WASHINGTON – President Trump leaned forward and listened intently for nearly an hour Wednesday afternoon as students, parents and teachers begged him to do something, anything, to prevent another mass shooting from happening at another school.
The group offered a wide variety of suggestions – bolster school security, drill students on what to do during a shooting and raise the age at which someone can buy an assault rifle – but in the end, the president remained focused on the solution he often proposes after a mass shooting: increasing the number of people with guns so they can quickly stop shooters with lethal force.
"If the coach had a firearm in his locker, when he ran at this guy – that coach was very brave, saved a lot of lives, I suspect – but if he had a firearm, he wouldn't have had to run," Trump said, referring to Aaron Feis, an assistant football coach and security guard who was one of 17 people killed by a gunmen last week at Marjory Stoneman Douglas High School in south Florida. "He would have shot, and that would have been the end of it."
The 70-minute listening session with students, parents and teachers at the White House was a remarkable event with participants' raw emotions often on display – at one point, a student openly sobbed after he spoke, his head down as he wiped away tears and those around him rubbed his back.
By hosting the event, Trump signaled he wants to take ownership of addressing the vexing problem of gun violence at American schools. As one parent after another, one student after another, publicly pleaded with Trump to find a solution, the pressure mounted on the president to show that he can move Washington to act on an issue it has failed to confront despite the frequency of mass shootings in recent years.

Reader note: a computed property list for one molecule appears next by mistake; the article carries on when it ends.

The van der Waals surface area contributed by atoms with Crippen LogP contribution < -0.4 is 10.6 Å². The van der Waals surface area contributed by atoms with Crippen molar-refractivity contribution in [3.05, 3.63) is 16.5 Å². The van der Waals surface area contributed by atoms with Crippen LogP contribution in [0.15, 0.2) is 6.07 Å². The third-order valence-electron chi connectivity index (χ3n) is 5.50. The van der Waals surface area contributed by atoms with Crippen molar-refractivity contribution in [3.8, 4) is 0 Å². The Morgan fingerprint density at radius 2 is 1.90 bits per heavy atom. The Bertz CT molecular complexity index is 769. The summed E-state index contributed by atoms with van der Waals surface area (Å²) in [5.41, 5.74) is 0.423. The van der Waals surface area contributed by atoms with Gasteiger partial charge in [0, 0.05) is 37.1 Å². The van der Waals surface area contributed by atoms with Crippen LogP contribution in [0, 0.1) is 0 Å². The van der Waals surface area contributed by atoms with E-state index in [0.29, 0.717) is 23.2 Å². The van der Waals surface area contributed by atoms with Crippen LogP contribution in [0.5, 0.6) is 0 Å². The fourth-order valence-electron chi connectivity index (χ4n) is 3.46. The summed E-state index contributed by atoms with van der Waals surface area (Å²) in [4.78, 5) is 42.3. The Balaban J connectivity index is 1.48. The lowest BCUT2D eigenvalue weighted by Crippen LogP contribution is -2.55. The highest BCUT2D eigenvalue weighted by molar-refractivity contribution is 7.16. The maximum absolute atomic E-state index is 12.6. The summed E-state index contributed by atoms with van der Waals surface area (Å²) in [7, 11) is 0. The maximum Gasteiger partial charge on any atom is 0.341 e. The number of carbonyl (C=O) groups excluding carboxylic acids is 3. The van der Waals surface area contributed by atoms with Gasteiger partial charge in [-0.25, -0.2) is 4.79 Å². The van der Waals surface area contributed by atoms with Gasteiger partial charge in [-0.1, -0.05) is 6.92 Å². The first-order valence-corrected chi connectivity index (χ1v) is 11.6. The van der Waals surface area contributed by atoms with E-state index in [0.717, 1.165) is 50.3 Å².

"We're going to do something about this horrible situation that's going on," Trump said. "And we're going to all figure it out together."
But it will be a difficult promise to fulfill with Trump's Republican Party long opposed to making it more difficult to buy a gun and Democrats and gun-control advocates calling anything short of limiting access to firearms a failure. It will require him to use the bipartisan dealmaking skills he promised to bring to his presidency but has yet to show.
The event at the White House, held a week after 19-year-old Nikolas Cruz allegedly opened fire at his former high school, was part of the administration's effort to show it is determined to listen and then act.
Vice President Pence urged participants to be open, candid and vulnerable – an unusual request on behalf of a president who has tried to minimize his exposure to people who don't agree with him.
Trump sat quietly for most of the event, often nodding his head as if in agreement. He held notes that told him to ask the participants about their experiences and what the White House could do, along with a reminder to say, "I hear you."
Trump heard from students who attend Marjory Stoneman Douglas High School and parents-turned-activists whose children were killed in shootings in Colorado in 1999 and Connecticut in 2012. He also heard from teachers and students at public charter schools in southeast Washington that have instituted airport-like security checkpoints at their buildings.
Missing from the listening session were the teenage survivors of last week's mass shooting who have become outspoken leaders of a movement focused on banning assault rifles such as the one allegedly used by the gunman. Those students were in Florida on Wednesday to lobby state lawmakers in Tallahassee and participate in a town hall event hosted by CNN in south Florida.
David Hogg, a survivor of the shooting who has passionately argued for stricter gun control measures, declined an invitation extended by the White House, according to his mother, Rebecca Boldrick.
"He needed to be in Tallahassee today," she said in a telephone interview. Boldrick said that Hogg told the White House that if Trump wants to talk to the students, he has to come to Parkland, Fla.
At the White House, Trump sat in a circle with many of the participants and asked them to share their stories and suggestions for making schools safer from gun violence.